A direct relationship has been postulated between high “negative” coronary angiogram rates and physician payment. We conducted a prospective study of coronary angiography in a teaching and community hospital staffed, respectively, by cardiologists who were performing cardiac catheterization as salaried or fee-for-service physicians. The lower overall rate of negative angiograms at the teaching hospital correlated with the presence of a cardiac surgery unit and the increased referral of patients with documented coronary artery disease. The percentage of completely normal angiograms did not differ significantly between hospitals. The number of angiograms positive by a 70% occlusion criterion in patients not previously known to have coronary artery disease also did not differ greatly. Negative angiogram rates appeared to vary inversely with physician ability to set preangiogram probabilities of coronary artery disease. Our findings do not discount reimbursement as a strong incentive, but suggest other important determinants of coronary angiographic variation.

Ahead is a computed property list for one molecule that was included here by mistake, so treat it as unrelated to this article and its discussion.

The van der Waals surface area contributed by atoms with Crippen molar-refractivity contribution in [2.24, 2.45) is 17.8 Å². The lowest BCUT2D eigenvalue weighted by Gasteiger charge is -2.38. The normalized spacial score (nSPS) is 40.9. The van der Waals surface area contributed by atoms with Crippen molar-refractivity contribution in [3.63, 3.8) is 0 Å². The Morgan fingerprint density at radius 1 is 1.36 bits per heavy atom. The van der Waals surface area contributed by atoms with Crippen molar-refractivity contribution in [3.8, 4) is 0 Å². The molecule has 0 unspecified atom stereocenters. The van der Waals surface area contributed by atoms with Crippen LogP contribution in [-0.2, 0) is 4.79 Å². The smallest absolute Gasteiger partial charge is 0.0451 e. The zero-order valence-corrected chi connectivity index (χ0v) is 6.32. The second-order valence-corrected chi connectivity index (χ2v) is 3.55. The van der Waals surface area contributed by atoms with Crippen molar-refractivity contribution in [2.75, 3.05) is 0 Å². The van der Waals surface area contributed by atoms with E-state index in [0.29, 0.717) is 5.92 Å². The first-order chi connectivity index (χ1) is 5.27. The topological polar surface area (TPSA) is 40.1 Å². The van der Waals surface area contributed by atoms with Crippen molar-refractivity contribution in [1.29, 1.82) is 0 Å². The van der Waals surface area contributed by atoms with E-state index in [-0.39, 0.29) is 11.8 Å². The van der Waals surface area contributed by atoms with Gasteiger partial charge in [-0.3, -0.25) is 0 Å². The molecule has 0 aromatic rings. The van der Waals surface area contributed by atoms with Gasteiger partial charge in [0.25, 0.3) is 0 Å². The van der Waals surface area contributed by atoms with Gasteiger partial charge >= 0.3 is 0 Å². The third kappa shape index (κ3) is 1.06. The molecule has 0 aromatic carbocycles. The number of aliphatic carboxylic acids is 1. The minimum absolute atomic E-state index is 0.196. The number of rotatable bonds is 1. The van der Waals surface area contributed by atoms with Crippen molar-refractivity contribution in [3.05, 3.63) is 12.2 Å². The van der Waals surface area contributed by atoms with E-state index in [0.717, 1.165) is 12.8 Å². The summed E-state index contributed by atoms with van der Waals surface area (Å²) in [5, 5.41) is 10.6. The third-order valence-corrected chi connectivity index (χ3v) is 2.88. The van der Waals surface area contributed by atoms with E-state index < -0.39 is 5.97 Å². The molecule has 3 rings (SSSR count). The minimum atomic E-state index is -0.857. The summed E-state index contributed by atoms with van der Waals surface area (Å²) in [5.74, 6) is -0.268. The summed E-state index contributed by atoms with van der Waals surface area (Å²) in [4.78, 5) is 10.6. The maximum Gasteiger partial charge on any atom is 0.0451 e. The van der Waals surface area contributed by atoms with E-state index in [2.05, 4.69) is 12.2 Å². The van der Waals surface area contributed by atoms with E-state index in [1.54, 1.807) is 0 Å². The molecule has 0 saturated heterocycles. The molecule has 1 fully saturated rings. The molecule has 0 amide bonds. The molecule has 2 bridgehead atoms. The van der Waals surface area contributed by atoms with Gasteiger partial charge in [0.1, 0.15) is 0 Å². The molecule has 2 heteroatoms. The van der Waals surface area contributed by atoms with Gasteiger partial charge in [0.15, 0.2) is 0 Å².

|Original language||English (US)|
|Number of pages||5|
|Journal||Archives of internal medicine|
|State||Published - Dec 1988|
ASJC Scopus subject areas
- Internal Medicine